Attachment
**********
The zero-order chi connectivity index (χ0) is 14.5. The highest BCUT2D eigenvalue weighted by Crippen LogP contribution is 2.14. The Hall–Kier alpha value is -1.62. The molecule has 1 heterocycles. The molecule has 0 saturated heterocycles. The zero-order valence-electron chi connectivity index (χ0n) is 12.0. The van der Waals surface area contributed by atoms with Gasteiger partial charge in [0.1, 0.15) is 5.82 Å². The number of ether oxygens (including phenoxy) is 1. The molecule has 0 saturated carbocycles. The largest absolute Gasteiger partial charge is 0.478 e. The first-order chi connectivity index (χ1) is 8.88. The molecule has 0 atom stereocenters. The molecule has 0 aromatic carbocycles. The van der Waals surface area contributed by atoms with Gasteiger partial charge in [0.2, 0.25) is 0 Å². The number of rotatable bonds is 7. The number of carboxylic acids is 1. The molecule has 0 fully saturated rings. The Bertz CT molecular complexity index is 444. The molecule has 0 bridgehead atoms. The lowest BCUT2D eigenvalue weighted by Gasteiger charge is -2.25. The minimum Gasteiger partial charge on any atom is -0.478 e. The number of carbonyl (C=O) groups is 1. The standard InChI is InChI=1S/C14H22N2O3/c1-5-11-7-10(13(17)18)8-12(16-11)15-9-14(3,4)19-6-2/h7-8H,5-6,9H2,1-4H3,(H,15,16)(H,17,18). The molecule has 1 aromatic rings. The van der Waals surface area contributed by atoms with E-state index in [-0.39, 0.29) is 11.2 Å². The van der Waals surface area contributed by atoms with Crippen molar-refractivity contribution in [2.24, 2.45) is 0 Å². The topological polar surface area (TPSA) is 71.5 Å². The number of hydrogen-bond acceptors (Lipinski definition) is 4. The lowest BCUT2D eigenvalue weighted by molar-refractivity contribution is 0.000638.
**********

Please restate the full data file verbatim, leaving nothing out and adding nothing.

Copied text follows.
The zero-order chi connectivity index (χ0) is 14.5. The highest BCUT2D eigenvalue weighted by Crippen LogP contribution is 2.14. The Hall–Kier alpha value is -1.62. The molecule has 1 heterocycles. The molecule has 0 saturated heterocycles. The zero-order valence-electron chi connectivity index (χ0n) is 12.0. The van der Waals surface area contributed by atoms with Gasteiger partial charge in [0.1, 0.15) is 5.82 Å². The number of ether oxygens (including phenoxy) is 1. The molecule has 0 saturated carbocycles. The largest absolute Gasteiger partial charge is 0.478 e. The first-order chi connectivity index (χ1) is 8.88. The molecule has 0 atom stereocenters. The molecule has 0 aromatic carbocycles. The van der Waals surface area contributed by atoms with Gasteiger partial charge in [0.2, 0.25) is 0 Å². The number of rotatable bonds is 7. The number of carboxylic acids is 1. The molecule has 0 fully saturated rings. The Bertz CT molecular complexity index is 444. The molecule has 0 bridgehead atoms. The lowest BCUT2D eigenvalue weighted by Gasteiger charge is -2.25. The minimum Gasteiger partial charge on any atom is -0.478 e. The number of carbonyl (C=O) groups is 1. The standard InChI is InChI=1S/C14H22N2O3/c1-5-11-7-10(13(17)18)8-12(16-11)15-9-14(3,4)19-6-2/h7-8H,5-6,9H2,1-4H3,(H,15,16)(H,17,18). The molecule has 1 aromatic rings. The van der Waals surface area contributed by atoms with E-state index in [-0.39, 0.29) is 11.2 Å². The van der Waals surface area contributed by atoms with Crippen molar-refractivity contribution in [2.24, 2.45) is 0 Å². The topological polar surface area (TPSA) is 71.5 Å². The number of hydrogen-bond acceptors (Lipinski definition) is 4. The lowest BCUT2D eigenvalue weighted by molar-refractivity contribution is 0.000638.